When academia rolls its sleeves up and gets stuck in, it has the power to change lives, even when there is trouble in paradise.
Every university in the country will say that their academic work, their research, has a real impact in the world beyond their walls. Sometimes this impact is measured in terms of how their research has helped to shape policy, or with a specialist discovery that subtly shifts the emphasis of a debate that has been raging for centuries. Sometimes, however, this impact is direct, immediate, and unfiltered - academic expertise, firmly founded on quality research, but mainlined directly in to society in order to positively transform lives.
This is one such story, and an example of a small piece of research that had a big effect on one man’s life.
Say the words St Lucia, and most people will think of a Caribbean paradise, white sandy beaches, crystal clear waters, and a cruise liner just pulling in to port. But St Lucia, in common with many tourist hotspots, is not just a garden of Eden, but a sovereign island country in its own right, with all the tensions and troubles that disrupt communities the world over.
One such example is the question of LGBT rights. Same-sex sexual activity is illegal on St Lucia, whilst homophobic discrimination is not. So, whilst the visitors pouring off the cruise liners in Castries look forward to relaxing in wonderland, many St Lucians belonging to the LGBT community live in fear of violence and persecution.
In 2017, a young St Lucian gay man arrived in the UK claiming asylum on grounds of his sexuality. Initially, the Home Office rejected his claim, citing insufficient evidence of persecution of gay men in St Lucia. Working with solicitor Gabor Nagy, from human rights law firm Duncan Lewis & Co, the young man in question lodged an appeal against the decision.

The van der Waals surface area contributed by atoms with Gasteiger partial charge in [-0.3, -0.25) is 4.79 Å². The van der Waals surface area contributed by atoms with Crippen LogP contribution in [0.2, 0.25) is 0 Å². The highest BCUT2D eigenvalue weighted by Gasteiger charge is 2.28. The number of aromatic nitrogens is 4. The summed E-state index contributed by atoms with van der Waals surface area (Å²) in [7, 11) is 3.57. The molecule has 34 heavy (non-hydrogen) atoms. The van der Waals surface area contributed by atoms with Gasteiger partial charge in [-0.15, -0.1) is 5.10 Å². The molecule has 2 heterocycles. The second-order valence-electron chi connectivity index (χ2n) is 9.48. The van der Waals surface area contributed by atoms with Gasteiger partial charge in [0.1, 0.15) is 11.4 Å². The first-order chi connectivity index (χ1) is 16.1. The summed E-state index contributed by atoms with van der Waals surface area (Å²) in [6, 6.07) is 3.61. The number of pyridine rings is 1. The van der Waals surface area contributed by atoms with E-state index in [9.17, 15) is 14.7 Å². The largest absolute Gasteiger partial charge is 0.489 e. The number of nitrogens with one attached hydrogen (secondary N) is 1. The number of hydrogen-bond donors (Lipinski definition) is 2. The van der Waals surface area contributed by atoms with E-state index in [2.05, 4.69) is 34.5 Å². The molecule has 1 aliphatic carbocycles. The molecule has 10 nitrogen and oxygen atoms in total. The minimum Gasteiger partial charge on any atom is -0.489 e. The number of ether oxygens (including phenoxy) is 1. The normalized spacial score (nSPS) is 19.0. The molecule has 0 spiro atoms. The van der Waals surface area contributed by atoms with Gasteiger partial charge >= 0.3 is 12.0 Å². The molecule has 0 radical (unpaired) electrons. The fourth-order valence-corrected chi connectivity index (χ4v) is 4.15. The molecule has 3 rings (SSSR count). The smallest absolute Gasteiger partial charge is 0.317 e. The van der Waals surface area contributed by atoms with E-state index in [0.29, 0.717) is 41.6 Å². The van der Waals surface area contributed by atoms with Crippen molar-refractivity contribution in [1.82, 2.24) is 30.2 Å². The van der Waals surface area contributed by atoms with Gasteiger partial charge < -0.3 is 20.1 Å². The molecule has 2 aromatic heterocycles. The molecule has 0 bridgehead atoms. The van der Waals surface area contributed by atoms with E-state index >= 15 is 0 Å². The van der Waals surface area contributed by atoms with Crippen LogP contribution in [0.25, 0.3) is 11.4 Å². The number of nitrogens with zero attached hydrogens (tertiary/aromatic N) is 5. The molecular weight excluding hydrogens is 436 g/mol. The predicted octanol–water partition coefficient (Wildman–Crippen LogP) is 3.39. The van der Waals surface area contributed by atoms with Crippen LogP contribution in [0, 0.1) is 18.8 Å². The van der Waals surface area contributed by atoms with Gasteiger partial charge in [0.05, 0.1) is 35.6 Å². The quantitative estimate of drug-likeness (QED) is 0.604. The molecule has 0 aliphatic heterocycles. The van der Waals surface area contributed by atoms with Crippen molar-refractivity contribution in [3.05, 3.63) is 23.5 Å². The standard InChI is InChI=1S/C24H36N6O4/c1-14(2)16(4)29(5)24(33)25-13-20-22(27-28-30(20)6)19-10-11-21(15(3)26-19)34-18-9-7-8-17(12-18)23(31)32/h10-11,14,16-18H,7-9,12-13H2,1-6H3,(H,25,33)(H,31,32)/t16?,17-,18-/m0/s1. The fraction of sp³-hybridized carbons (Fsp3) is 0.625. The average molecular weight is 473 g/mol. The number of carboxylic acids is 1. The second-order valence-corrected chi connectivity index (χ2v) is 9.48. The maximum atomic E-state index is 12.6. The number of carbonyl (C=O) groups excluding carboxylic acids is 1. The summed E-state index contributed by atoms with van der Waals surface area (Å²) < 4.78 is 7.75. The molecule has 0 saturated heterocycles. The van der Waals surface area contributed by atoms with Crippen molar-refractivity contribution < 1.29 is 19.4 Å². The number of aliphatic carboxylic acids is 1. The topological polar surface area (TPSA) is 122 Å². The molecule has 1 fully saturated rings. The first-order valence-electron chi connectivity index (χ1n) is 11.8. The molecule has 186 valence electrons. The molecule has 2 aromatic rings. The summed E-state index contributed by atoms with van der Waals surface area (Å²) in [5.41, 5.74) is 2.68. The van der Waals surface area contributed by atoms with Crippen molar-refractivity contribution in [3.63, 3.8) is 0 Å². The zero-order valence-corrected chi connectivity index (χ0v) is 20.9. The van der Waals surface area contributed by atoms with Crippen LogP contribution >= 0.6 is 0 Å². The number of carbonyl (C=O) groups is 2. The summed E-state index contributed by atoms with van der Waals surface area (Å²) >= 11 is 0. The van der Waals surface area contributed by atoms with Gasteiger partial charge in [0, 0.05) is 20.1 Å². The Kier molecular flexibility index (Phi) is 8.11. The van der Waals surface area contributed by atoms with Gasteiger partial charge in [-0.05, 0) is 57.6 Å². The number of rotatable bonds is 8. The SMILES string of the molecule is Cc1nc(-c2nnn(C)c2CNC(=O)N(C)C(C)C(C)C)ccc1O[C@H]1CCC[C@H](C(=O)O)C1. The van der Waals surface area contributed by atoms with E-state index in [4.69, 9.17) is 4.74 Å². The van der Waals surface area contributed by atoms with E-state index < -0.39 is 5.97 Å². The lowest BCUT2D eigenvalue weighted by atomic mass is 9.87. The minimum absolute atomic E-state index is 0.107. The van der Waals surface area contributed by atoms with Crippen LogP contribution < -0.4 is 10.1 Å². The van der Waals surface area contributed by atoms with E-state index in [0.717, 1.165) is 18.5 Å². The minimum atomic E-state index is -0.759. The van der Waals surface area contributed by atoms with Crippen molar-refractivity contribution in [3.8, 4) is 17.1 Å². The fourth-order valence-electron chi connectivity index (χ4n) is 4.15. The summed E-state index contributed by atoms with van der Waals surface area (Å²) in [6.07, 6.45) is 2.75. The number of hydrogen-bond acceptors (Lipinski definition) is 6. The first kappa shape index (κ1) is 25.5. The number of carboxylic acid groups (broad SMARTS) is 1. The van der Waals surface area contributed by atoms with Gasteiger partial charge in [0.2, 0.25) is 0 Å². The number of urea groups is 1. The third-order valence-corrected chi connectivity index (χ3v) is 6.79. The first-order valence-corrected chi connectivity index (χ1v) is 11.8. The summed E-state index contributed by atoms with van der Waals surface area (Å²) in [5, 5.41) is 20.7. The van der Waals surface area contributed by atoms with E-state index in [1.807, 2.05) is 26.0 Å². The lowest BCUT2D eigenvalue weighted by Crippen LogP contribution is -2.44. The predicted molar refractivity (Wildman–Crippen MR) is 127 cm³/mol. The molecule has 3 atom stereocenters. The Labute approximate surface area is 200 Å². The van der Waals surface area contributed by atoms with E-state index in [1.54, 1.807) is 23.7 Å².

Dr Berenice Mahoney, a Senior Lecturer in the School of Psychology at the University of Worcester, and an expert on victimisation and sexuality, was contacted by Duncan Lewis and asked to provide an expert witness report in support of their case.
“I’d never done one before,” Berenice said, “and I thought it sounded important , so I said yes.”
“People who claim asylum on grounds of their sexuality are seldom successful,” she added. “I think partly it’s that the Home Office don’t really understand the problems facing LGBT people in other countries, unless they are coming from a country known to be led by a brutalist regime.”
“St Lucia doesn’t strike a lot of people as a place with problems, it’s a place where westerners go to escape their problems, but for local residents, it’s a different picture.”
“The Home Office objected because there aren’t many official reports of violence or persecution of LGBT people in St Lucia,” Berenice said, “but why would anyone from that community report persecution or discrimination to the police given that same-sex sexual activity is illegal, and homophobic behaviour is not?”
Berenice’s testimony, based on research she has undertaken in the region, supported the claimant’s argument, asserting that homophobic victimisation is much more prevalent in St Lucia than the official figures suggest. In fact, a range of human rights and media reports confirm homophobic discrimination and victimisation are normal experiences for LGBT St Lucians, whose safety and protection cannot be guaranteed by the state.
Ultimately, Berenice’s testimony was instrumental in the success of the appeal case. She took the decision to appear in person at the hearing to provide her testimony, rather than relying solely on her written report.
“Apparently many expert witnesses choose not to appear,” she said, “and having spent two hours on the stand being cross examined I can see why.”
“It wasn’t an easy experience, but I think turning up in person to defend my opinion and explain my reasoning was actually really important. I would certainly do it again, even though it was difficult.”
“It is rewarding to see Psychology having an impact, not just on this one man’s life chances, but on policy,” she added. “This is now being seen as a landmark case that will shape how asylum claims on grounds of sexuality are judged in the future.”
Find out more about Psychology at Worcester.